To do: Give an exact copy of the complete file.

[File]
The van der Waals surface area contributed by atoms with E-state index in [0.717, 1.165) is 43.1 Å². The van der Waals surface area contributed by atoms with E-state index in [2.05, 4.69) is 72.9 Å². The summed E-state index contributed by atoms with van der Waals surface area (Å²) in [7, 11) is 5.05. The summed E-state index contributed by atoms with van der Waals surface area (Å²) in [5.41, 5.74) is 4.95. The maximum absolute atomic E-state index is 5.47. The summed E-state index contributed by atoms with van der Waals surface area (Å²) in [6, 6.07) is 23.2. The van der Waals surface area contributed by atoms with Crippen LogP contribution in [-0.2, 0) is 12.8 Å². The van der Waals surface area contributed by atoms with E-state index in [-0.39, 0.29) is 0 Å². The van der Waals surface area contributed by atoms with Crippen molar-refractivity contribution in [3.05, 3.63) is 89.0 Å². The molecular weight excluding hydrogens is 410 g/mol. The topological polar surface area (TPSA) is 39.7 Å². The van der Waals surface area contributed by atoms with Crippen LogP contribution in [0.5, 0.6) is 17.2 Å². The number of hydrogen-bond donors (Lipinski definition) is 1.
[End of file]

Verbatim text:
The van der Waals surface area contributed by atoms with E-state index in [0.717, 1.165) is 43.1 Å². The van der Waals surface area contributed by atoms with E-state index in [2.05, 4.69) is 72.9 Å². The summed E-state index contributed by atoms with van der Waals surface area (Å²) in [7, 11) is 5.05. The summed E-state index contributed by atoms with van der Waals surface area (Å²) in [5.41, 5.74) is 4.95. The maximum absolute atomic E-state index is 5.47. The summed E-state index contributed by atoms with van der Waals surface area (Å²) in [6, 6.07) is 23.2. The van der Waals surface area contributed by atoms with Crippen LogP contribution in [-0.2, 0) is 12.8 Å². The van der Waals surface area contributed by atoms with E-state index in [-0.39, 0.29) is 0 Å². The van der Waals surface area contributed by atoms with Crippen molar-refractivity contribution in [3.05, 3.63) is 89.0 Å². The molecular weight excluding hydrogens is 410 g/mol. The topological polar surface area (TPSA) is 39.7 Å². The van der Waals surface area contributed by atoms with Crippen LogP contribution in [0.5, 0.6) is 17.2 Å². The number of hydrogen-bond donors (Lipinski definition) is 1.